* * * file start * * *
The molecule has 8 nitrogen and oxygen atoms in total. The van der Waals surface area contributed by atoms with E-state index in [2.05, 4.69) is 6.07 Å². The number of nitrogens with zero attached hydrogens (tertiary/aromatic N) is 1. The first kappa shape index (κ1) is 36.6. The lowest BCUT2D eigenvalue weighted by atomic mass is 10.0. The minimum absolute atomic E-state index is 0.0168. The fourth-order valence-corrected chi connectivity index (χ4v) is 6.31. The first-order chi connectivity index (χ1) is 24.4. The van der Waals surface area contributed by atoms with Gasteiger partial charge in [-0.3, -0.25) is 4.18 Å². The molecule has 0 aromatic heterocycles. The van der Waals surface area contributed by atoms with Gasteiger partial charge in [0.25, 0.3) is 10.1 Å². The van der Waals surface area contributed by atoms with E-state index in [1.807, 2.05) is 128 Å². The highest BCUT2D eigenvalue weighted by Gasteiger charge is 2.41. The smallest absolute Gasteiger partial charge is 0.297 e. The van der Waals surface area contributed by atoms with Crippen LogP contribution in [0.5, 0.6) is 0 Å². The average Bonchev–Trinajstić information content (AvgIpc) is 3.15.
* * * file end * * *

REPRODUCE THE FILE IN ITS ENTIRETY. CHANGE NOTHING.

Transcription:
The molecule has 8 nitrogen and oxygen atoms in total. The van der Waals surface area contributed by atoms with E-state index in [2.05, 4.69) is 6.07 Å². The number of nitrogens with zero attached hydrogens (tertiary/aromatic N) is 1. The first kappa shape index (κ1) is 36.6. The lowest BCUT2D eigenvalue weighted by atomic mass is 10.0. The minimum absolute atomic E-state index is 0.0168. The fourth-order valence-corrected chi connectivity index (χ4v) is 6.31. The first-order chi connectivity index (χ1) is 24.4. The van der Waals surface area contributed by atoms with Gasteiger partial charge in [-0.3, -0.25) is 4.18 Å². The molecule has 0 aromatic heterocycles. The van der Waals surface area contributed by atoms with Gasteiger partial charge in [0.25, 0.3) is 10.1 Å². The van der Waals surface area contributed by atoms with E-state index in [1.807, 2.05) is 128 Å². The highest BCUT2D eigenvalue weighted by Gasteiger charge is 2.41. The smallest absolute Gasteiger partial charge is 0.297 e. The van der Waals surface area contributed by atoms with Crippen LogP contribution in [0.5, 0.6) is 0 Å². The average Bonchev–Trinajstić information content (AvgIpc) is 3.15.